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U.S. Business Owners' Approval of Obama Remains Low

U.S. Business Owners' Approval of Obama Remains Low

Thirty-seven percent approval ranks among lowest by job category

PRINCETON, NJ -- In an era of much uncertainty for business owners -- tied to the healthcare law, government shutdown, and debt ceiling debate -- 37% approve of the job Barack Obama is doing as president, eight percentage points lower than among all U.S. workers. Business owners have consistently given the president lower approval ratings, averaging 10 points lower than all workers since 2009.

President Obama Job Approval Ratings Among Business Owners and All U.S. Workers, Quarterly Averages

The Obama administration in July issued a one-year delay in the requirement that business owners offer health insurance to all their employees. That requirement is now scheduled to go into effect on Jan. 1, 2015. However, the healthcare law is still contributing to business owners' uncertainty as they attempt to clarify how it affects their businesses specifically. Republican efforts to defund or delay the law are also at the core of the current government shutdown. Additionally, the looming debt ceiling crisis could have significant repercussions for the economy, which makes it harder for business owners to plan for the future.

Business owners' consistently lower approval ratings may reflect disagreements with Obama's policies specifically. But they also reflect the group's generally strong Republican leanings -- 49% identify as Republicans or lean Republican, while 36% identify as Democrats or lean Democratic.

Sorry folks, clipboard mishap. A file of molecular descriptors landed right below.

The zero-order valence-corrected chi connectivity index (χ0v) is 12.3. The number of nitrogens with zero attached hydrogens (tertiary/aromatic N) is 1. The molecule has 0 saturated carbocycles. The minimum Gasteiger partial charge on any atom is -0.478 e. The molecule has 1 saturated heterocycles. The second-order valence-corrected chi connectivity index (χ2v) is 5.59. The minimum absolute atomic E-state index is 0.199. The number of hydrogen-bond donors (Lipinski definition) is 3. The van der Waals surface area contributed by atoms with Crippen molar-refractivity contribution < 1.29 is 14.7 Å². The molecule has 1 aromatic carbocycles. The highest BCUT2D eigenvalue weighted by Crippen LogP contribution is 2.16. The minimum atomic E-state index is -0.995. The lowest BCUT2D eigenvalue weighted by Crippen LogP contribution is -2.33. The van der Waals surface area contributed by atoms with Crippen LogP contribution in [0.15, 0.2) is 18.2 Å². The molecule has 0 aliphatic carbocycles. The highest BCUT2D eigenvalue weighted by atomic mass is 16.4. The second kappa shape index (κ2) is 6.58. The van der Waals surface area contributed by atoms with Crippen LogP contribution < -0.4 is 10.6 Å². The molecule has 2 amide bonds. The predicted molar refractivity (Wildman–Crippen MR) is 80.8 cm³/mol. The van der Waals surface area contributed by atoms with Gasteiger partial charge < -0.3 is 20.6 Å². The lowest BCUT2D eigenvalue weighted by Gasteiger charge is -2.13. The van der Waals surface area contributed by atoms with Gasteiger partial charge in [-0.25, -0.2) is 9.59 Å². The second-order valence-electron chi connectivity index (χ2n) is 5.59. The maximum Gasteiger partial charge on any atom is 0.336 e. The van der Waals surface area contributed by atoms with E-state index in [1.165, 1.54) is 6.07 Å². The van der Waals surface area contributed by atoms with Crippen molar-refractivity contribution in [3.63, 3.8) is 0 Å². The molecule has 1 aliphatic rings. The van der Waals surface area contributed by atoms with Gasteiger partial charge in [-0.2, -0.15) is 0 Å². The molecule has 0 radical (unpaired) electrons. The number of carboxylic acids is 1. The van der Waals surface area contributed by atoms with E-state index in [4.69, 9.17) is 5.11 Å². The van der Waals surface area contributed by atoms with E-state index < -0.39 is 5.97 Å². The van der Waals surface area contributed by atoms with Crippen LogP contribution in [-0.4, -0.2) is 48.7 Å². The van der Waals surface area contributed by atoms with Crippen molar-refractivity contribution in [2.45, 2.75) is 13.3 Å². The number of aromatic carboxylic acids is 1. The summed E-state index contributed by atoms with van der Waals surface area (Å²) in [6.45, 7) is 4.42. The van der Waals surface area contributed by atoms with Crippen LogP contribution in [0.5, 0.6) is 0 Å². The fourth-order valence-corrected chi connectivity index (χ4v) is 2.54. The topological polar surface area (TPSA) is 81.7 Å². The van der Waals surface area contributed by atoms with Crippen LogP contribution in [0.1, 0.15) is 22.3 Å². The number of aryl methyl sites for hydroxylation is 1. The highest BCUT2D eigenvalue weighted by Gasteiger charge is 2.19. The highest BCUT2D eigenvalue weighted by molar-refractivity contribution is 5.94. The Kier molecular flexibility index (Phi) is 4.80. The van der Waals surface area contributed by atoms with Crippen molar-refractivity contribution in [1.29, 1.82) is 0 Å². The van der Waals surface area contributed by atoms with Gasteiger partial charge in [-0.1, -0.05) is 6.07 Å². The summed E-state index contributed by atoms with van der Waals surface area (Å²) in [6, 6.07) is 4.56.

On a relative basis, business owners' 37% presidential approval rating ranks near the bottom compared with workers in other categories. Installers or repair workers (35%) and farmers, fishermen, or forestry workers (34%) have similarly low approval ratings. Professional workers (49%) and service workers (49%) are the most approving groups.



The rank order of professions has been fairly consistent over time. Service workers or professional workers have had the highest approval ratings of Obama in each quarter. The bottom spot has been held at various times by business owners, installation or repair workers, or farmers, fishermen, or forestry workers.


Highest and Lowest Approval Ratings of President Obama by Job Category, 2009-2013

These results suggest that the rank order of workers is fairly consistent over time. When the president's overall approval rating increases or decreases, all groups generally move up or down rather than one group or several driving the change.


Business owners have consistently been one of the least approving categories of U.S. workers, in terms of the job Obama is doing as president. Gallup has been able to analyze presidential approval by job category only during the Obama presidency, so it is unclear if business owners' low approval ratings reflect their views of him and his policies specifically, or a more negative orientation toward Democratic politicians and policies in general.